I offered her advice based on my experience - there was no fear or ignorance involved. I didn't "bamboozle" anyone. My suggestion would mean absolutely no income to me, and the cost of postage to her. Tell me where the "bamboozling" is. And now if YOUR welcome is typical of this place, I'll be stepping away with my 35 years experience.
Peachpower, sorry your post got hijacked. I have no intention of "bamboozling" an aspiring writer. I wish you luck, and hope my advice is useful. I totally agree that the use of "poor man's copyright" is NOT a substitute for genuine copyright registration with the copyright office. I never said that it was, and I apologize if you took it that way. However, shades' contention that It is a "meaningless copyright strategy" is incorrect, and COULD be useful if any of your works were ever stolen.
His welcome is not typical of this place so think again before stepping away. You should know that this place is often bombarded by people giving bad advice... not that yours was bad. Being a newcomer and not having a portfolio established here to garner trust and substantiate claims is seen by the veterans here as trolling. I know that is not what you are doing or that it was your intent. Shades did come across as a bit aggressive. Your method is and was a good alternate method for print but it is of little help in online writing. You see, the date that it is published online will always supersede a physical mailing. Online writing is electronically stamped with a time and date of publication so there is no need to officially copyright anything published online.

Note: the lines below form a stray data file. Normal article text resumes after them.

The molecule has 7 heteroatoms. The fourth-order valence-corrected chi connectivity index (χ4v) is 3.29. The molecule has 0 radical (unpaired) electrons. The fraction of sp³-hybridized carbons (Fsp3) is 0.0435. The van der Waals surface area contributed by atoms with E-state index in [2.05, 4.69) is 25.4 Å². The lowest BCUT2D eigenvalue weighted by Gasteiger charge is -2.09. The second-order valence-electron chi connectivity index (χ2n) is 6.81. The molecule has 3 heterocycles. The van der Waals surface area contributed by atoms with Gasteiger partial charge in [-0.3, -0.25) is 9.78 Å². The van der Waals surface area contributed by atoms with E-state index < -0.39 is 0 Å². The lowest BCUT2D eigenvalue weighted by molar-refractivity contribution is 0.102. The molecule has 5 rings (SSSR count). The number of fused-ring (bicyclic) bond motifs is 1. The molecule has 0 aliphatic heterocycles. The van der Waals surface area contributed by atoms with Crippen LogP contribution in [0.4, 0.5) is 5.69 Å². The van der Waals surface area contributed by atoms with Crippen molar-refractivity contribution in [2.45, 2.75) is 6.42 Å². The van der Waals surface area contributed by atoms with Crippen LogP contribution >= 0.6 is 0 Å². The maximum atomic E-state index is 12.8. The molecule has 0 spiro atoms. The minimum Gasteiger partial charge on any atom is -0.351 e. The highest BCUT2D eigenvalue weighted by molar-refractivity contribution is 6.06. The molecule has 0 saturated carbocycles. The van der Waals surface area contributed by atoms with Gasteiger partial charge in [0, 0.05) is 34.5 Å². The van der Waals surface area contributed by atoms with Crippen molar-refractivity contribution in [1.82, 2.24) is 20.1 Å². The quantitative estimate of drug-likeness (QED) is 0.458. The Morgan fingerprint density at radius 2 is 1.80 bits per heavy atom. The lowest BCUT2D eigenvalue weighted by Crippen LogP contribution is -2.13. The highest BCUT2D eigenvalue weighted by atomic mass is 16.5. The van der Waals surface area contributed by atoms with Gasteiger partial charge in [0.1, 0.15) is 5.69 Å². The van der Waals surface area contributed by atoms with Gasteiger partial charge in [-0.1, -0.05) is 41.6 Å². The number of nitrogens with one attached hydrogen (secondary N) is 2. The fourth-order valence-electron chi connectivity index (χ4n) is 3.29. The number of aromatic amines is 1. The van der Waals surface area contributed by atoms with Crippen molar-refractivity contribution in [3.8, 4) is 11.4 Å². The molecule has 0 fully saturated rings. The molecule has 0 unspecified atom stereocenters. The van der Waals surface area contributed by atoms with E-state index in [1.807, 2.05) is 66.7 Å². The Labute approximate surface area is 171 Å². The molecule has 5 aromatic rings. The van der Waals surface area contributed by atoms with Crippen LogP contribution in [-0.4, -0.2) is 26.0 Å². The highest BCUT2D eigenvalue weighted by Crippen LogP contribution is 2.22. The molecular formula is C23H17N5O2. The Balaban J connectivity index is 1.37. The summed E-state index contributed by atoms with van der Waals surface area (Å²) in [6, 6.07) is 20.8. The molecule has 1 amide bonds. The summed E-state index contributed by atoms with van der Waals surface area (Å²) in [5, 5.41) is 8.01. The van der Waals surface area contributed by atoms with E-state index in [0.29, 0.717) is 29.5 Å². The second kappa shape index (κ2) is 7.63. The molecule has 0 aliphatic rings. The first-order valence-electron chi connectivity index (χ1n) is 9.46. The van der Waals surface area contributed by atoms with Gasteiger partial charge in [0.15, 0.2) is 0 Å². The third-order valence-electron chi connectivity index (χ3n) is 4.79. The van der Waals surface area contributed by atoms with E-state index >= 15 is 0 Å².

As for the OP, I am quite sure she is clear now on how little importance it is to place a copyright symbol or to register a copyright for online content. Placing a notice at the bottom of a hub may detract some would be thieves but they're thieves none the less so nothing online is truly protected until you find the violation.
Thank you Richard for that clarification. Indeed I was speaking primarily of anything in print and not necessarily anything in an online post. I should have clarified that, and I didn't assume that Peachpower was speaking about online content only. I understand that online time-stamping is an "automatic."
And yes, I joined yesterday. One of the first pieces of advice the website gives is to become a participant in the forums. And the first thing I saw was Peachpower's question about copyright. As I happen to have a bit of experience in this area as a long-time writer, video producer, and communications director, I thought I would chime in. Little did I know that someone would immediately dismiss my contribution as an ignorant wive's tale. But I appreciate the follow up.